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Martha Stewart’s Pet Project

Apr 28, 2003  •  Post A Comment

“Don’t you poop on my jacket,” Martha Stewart said to Harry the scarlet macaw as he clambered onto her right shoulder during a press conference to announce a first for her Martha Stewart Living Omnimedia brand-the creation of a property built around someone who isn’t Martha Stewart.

The doyenne of domesticity then introduced Harry’s owner, Marc Morrone, the Long Island, N.Y., pet shop owner whom she discovered on a local-interest channel on Cablevision.

Their relationship began with appearances by Mr. Morrone on her show over the past five years. She said she received such positive feedback that she decided to partner with Hearst Entertainment, which had been distributing The Pet Shop With Marc Morrone for two years.

Starting this fall the weekly half-hour will be retitled Petkeeping With Marc Morrone. It will now feature his appearances on Martha Stewart Living as well as some new content. It will be a barter show with 31/2 minutes each of national and local time and is cleared on some 130 stations-the “anchor” group is the Fox owned-and-operated stations-representing 90 percent of the U.S. TV universe.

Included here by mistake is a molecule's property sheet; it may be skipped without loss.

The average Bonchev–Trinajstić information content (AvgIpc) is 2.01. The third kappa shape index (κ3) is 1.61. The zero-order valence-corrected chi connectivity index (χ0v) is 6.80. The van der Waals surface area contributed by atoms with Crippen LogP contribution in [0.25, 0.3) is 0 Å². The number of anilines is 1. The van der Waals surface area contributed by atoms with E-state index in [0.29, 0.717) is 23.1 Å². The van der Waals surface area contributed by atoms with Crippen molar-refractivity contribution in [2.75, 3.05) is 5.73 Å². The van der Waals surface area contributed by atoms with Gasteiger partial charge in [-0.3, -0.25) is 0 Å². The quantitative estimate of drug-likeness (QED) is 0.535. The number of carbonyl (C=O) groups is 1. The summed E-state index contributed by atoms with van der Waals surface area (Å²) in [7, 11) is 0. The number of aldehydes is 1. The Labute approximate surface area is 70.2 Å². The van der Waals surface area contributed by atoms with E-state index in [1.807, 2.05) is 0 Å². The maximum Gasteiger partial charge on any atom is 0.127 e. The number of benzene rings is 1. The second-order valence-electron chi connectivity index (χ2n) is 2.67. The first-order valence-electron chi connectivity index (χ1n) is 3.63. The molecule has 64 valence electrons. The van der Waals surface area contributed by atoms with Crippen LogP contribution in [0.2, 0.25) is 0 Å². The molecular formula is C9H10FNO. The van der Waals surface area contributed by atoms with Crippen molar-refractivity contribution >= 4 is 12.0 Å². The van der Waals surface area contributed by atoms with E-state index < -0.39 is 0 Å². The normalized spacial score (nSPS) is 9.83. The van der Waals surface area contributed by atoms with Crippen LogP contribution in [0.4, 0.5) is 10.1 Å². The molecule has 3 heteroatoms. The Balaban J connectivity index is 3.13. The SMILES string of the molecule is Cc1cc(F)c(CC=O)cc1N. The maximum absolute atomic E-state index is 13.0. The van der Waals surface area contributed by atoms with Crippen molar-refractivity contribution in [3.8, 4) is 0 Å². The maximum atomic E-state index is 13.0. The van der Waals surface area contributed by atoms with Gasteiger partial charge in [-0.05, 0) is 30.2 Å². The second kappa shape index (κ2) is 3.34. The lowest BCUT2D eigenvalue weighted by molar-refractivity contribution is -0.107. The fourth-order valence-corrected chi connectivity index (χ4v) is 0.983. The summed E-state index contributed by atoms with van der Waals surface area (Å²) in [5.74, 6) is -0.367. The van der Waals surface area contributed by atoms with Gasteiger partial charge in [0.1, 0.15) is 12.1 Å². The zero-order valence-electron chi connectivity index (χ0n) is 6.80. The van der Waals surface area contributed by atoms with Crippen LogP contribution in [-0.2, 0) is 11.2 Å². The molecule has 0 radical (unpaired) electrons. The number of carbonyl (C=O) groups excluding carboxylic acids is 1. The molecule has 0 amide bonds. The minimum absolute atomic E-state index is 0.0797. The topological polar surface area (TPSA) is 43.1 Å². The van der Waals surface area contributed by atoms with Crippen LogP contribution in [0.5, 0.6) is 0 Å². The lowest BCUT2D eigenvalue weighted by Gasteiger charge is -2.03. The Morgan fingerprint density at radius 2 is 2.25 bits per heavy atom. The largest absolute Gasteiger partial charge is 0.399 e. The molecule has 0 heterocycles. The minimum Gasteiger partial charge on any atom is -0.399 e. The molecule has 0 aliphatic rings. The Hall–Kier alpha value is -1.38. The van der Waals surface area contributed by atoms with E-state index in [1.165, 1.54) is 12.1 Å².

Mr. Morrone will get his own Web site, a column in Ms. Stewart’s Kids magazine and Petkeeping-inspired merchandise. He expects to eventually syndicate a radio show and a newspaper column.

“Every dog needs a toothbrush,” said Martha Stewart Living Omnimedia President and Chief Operating Officer Sharon Patrick, who reeled off figures that defined the audience Petkeeping targets: the 62 percent of U.S. households that include pets. He said most keepers (Mr. Morrone doesn’t approve of the ownership concept) have more than one pet and spend an average of $460 a year on their animals. That makes pet-related spending a $29.5 billion a year business.

Rob Corona, senior VP of domestic sales for Hearst Entertainment, calls it “FCC-friendly programming.” That means it may qualify as the kind of educational and informational programming that stations are required to run for a portion of each week.

Among the “co-stars” at the press conference was Flash, a ferret who managed to upstage Harry frequently (his back end is as lovable as his front); the equally adrenalized kitten (named Kitty); a 13-pound rabbit named Harvey; three dogs (the pug sat up straight when the TV lights came on); two prairie dogs; an agouti (think way-overgrown guinea pig) named Prunella, and two of the four chinchillas known as the Three Musketeers.